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  Here’s What 40 Experts Say

‘Cancel culture’a practice that was birthed from the #metoo movement– has been the general public’s digital weapon against what they deem unfit to exist on an elevated platform. It’s not just celebrities whose reputations have been tarnished; businesses and brands have fallen prey to this preditor. So how do these businesses keep their shields up and protect their reputations? And in the event of a slip-up, how do brands recover? 

We asked media and digital consumption experts to share their thoughts and tips regarding these and more questions.

In this article, you’ll see that all 40 experts believe that: 

  1. Hiring professionals makes all the difference 
  2. It’s essential to pay close attention to your brand’s image  
  3. Businesses should consistently monitor feedback and reviews 
  4. Societal issues need to be addressed
  5. Good communication goes a long way
  6. The utilisation of Reputation management strategies is essential

Ready to delve deep into this? Let’s go!

Dragos Badea from YArooms states: “Your firm’s reputation takes ages to build up to a good level but just one mistake can render all of your efforts useless overnight. Think of a company like Tesla – goodwill vanishing like water down a sieve with a few tweets from their CEO. Managing your brand’s reputation is never easy; hiring a brand management agency might be your best bet. One actionable tip is to ensure you’re always seen as responsive. People are often genuinely shocked that a business reached back out to them – these responses tend to go viral and garner a ton of goodwill.”

Michal Hajtas from Soar. sh states: “Reputation management is necessary for brands nowadays. People tend to do more research before the purchase than before, and they use several channels to do so. My tip is to start engaging with other members on Reddit, Quora, LinkedIn, Medium and online forums. These platforms are pretty strict regarding their algorithms and rules, and it can become very time-consuming when you want to do it all by yourself without any experience. However, keeping your online reputation positive is essential, so consider outsourcing it to an external agency.”

Claudia Vilches from The PR Influence states: “Reputation management is essential for brands; it serves almost as a foundation to your brand tone and key messaging. How you manage the reputation of your brand can either sink you right away or be what keeps your image afloat in the long run .”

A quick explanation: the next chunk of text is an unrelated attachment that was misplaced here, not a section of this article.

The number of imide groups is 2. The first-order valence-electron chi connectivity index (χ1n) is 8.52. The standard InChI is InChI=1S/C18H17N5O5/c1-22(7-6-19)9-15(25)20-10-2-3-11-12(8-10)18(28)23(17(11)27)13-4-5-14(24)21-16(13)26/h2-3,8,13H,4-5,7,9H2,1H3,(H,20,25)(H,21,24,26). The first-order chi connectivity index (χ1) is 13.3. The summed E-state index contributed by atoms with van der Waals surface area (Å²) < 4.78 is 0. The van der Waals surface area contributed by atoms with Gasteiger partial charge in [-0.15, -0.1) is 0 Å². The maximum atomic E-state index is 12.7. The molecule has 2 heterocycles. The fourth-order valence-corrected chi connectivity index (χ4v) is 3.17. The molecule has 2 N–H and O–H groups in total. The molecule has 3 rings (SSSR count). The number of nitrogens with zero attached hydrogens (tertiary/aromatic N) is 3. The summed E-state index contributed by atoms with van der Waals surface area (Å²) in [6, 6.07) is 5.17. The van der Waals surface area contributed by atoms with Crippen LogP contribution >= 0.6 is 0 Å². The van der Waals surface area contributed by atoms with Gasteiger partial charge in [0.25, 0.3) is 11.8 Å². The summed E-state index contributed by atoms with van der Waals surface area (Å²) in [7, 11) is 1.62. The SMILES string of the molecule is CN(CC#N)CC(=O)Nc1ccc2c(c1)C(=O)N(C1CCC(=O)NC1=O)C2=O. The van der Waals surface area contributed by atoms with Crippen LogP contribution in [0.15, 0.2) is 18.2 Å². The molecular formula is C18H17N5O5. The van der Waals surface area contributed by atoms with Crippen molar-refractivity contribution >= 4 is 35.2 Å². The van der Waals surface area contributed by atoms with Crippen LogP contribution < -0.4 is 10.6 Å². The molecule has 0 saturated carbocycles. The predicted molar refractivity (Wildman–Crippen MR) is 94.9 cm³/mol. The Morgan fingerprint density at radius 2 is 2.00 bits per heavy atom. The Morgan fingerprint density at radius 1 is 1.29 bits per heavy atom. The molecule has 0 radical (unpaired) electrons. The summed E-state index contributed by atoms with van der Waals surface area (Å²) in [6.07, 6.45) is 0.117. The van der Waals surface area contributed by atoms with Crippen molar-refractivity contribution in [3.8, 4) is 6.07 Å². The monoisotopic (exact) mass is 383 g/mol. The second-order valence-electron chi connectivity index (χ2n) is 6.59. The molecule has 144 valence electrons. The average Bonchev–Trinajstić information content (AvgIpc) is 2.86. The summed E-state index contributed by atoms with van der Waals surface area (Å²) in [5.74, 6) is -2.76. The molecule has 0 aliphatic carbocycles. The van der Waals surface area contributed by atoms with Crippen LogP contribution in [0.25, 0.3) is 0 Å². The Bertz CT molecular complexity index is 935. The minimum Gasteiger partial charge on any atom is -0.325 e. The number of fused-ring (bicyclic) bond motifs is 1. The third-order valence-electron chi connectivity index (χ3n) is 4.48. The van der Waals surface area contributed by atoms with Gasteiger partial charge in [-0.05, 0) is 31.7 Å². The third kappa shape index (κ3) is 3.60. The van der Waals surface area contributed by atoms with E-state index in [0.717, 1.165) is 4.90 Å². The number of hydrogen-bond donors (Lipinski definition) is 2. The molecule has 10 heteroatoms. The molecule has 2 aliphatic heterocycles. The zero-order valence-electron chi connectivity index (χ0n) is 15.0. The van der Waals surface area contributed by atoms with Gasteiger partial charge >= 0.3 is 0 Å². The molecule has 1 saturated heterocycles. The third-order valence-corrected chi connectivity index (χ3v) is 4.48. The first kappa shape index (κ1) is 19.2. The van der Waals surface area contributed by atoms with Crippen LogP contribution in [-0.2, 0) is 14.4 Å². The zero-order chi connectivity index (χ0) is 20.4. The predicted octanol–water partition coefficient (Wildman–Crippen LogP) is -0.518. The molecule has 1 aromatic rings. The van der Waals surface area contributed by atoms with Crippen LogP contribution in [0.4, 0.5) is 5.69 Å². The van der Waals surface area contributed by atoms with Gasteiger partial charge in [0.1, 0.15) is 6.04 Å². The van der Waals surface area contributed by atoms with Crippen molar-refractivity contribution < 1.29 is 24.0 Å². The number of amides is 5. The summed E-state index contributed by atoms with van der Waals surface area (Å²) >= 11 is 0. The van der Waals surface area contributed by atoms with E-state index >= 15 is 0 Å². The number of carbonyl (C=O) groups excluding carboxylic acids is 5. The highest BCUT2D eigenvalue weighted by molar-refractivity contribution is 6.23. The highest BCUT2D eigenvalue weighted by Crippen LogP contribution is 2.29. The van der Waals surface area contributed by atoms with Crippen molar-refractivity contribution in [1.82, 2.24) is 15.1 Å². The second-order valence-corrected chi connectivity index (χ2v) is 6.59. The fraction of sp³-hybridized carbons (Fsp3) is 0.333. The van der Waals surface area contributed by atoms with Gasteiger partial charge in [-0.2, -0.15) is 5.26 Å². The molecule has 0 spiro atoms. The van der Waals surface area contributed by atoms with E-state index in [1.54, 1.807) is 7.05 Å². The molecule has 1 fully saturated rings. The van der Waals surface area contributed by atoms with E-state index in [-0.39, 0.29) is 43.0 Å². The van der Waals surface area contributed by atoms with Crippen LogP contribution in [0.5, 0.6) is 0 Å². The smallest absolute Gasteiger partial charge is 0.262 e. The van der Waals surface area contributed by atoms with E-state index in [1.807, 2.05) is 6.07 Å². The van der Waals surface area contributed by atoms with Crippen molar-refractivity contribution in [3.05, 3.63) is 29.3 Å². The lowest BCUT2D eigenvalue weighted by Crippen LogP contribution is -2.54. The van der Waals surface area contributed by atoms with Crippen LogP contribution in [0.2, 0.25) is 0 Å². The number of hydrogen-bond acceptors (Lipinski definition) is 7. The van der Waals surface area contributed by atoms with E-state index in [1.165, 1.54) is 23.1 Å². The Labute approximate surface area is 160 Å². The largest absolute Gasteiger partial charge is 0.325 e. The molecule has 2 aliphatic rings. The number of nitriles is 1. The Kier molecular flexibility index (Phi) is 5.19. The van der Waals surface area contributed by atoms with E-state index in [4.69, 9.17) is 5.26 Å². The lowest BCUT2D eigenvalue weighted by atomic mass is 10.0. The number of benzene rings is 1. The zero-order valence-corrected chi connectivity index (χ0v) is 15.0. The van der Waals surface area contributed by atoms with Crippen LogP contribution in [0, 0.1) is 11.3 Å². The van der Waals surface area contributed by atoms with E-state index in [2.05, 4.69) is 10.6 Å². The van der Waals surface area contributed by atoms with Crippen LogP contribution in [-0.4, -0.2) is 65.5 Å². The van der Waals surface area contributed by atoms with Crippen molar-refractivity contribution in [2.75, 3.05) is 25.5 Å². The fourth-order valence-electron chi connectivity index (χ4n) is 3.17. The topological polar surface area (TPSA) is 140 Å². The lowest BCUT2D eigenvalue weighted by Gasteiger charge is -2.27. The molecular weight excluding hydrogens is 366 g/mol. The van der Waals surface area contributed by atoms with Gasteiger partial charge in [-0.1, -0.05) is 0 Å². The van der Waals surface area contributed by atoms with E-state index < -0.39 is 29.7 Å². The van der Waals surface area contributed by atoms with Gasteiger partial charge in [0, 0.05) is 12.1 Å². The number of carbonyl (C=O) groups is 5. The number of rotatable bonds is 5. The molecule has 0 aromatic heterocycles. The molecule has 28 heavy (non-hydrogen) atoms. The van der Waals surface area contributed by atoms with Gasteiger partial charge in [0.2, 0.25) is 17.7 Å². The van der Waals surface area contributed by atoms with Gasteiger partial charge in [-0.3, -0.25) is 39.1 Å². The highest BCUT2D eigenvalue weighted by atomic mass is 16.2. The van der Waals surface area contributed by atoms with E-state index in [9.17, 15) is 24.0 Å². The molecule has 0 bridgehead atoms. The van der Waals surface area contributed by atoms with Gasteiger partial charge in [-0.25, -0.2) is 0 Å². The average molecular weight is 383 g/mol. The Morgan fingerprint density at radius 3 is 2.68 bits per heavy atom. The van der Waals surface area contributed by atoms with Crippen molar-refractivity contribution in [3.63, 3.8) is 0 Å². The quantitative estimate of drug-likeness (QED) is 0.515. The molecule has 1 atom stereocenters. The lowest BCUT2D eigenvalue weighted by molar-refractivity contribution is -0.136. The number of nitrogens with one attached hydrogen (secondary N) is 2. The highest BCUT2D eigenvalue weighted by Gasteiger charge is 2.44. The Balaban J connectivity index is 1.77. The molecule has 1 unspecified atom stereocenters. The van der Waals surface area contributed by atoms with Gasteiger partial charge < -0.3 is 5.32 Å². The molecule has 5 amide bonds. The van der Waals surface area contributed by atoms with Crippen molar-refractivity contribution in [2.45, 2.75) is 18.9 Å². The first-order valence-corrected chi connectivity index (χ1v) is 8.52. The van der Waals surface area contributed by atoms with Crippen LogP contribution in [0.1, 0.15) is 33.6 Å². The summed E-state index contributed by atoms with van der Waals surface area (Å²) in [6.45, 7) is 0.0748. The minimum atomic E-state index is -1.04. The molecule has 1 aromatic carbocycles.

Jay Bats from Content base states: “A qualified public relations consultant: Of course, hiring a strategist is essential to manage a company’s reputation effectively. Internal Communications (IC) is regarded as a “nice to have,” non-essential, and non-strategic department, particularly by more quantitative top managers. It takes a lot of effort to overcome these assumptions. By being nonstrategic, nonquantitative, and generally stupid, IC professionals frequently promote these notions. A strategic public relations expert could assist the internal team in moving away from just delivering outputs and toward outtakes and results that demonstrate ROI. Measurement is important to the success of any strategy.”

Rameez Usmani from WebHostingAdvices states, “Consistency in social media profiles has several advantages. It aids in your discovery and recall. It also conveys your brand’s authenticity and reliability. Use the same username across all social media platforms and your website to generate uniformity and ease memory recall. Register with one of the major social networking platforms to use a personal brand and protect ownership of your website’s name. So no one can use your brand names for something unrelated to you. You should also keep your social media content consistent. As a rule, this means all of your profiles have the same colour scheme, logo, and layout.  It also implies being consistent and brand-appropriate. For example, you can use the same images and filters across all Instagram photos.”